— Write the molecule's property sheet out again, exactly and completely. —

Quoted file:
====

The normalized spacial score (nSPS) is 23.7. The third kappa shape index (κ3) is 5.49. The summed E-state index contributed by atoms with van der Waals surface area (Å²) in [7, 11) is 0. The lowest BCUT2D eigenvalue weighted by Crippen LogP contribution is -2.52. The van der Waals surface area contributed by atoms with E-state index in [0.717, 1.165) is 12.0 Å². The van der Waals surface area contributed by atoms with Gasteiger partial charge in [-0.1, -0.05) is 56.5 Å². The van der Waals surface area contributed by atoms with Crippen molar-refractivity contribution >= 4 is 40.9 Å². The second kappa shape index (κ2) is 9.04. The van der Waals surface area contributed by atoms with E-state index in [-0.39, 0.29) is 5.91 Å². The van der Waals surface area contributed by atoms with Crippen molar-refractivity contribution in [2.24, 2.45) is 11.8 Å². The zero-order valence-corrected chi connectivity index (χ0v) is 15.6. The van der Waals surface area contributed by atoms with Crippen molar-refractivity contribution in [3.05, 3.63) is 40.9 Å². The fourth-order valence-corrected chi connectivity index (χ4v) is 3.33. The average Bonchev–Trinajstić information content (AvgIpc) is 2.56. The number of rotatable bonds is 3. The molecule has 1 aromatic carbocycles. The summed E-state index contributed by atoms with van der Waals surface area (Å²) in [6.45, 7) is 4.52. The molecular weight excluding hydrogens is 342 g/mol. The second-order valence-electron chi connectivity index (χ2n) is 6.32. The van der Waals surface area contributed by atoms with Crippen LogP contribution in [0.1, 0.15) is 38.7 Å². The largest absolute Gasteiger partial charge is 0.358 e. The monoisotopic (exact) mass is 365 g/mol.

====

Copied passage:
The normalized spacial score (nSPS) is 23.7. The third kappa shape index (κ3) is 5.49. The summed E-state index contributed by atoms with van der Waals surface area (Å²) in [7, 11) is 0. The lowest BCUT2D eigenvalue weighted by Crippen LogP contribution is -2.52. The van der Waals surface area contributed by atoms with E-state index in [0.717, 1.165) is 12.0 Å². The van der Waals surface area contributed by atoms with Gasteiger partial charge in [-0.1, -0.05) is 56.5 Å². The van der Waals surface area contributed by atoms with Crippen molar-refractivity contribution >= 4 is 40.9 Å². The second kappa shape index (κ2) is 9.04. The van der Waals surface area contributed by atoms with E-state index in [-0.39, 0.29) is 5.91 Å². The van der Waals surface area contributed by atoms with Crippen molar-refractivity contribution in [2.24, 2.45) is 11.8 Å². The zero-order valence-corrected chi connectivity index (χ0v) is 15.6. The van der Waals surface area contributed by atoms with Crippen molar-refractivity contribution in [3.05, 3.63) is 40.9 Å². The fourth-order valence-corrected chi connectivity index (χ4v) is 3.33. The average Bonchev–Trinajstić information content (AvgIpc) is 2.56. The number of rotatable bonds is 3. The molecule has 1 aromatic carbocycles. The summed E-state index contributed by atoms with van der Waals surface area (Å²) in [6.45, 7) is 4.52. The molecular weight excluding hydrogens is 342 g/mol. The second-order valence-electron chi connectivity index (χ2n) is 6.32. The van der Waals surface area contributed by atoms with Crippen LogP contribution in [0.1, 0.15) is 38.7 Å². The largest absolute Gasteiger partial charge is 0.358 e. The monoisotopic (exact) mass is 365 g/mol.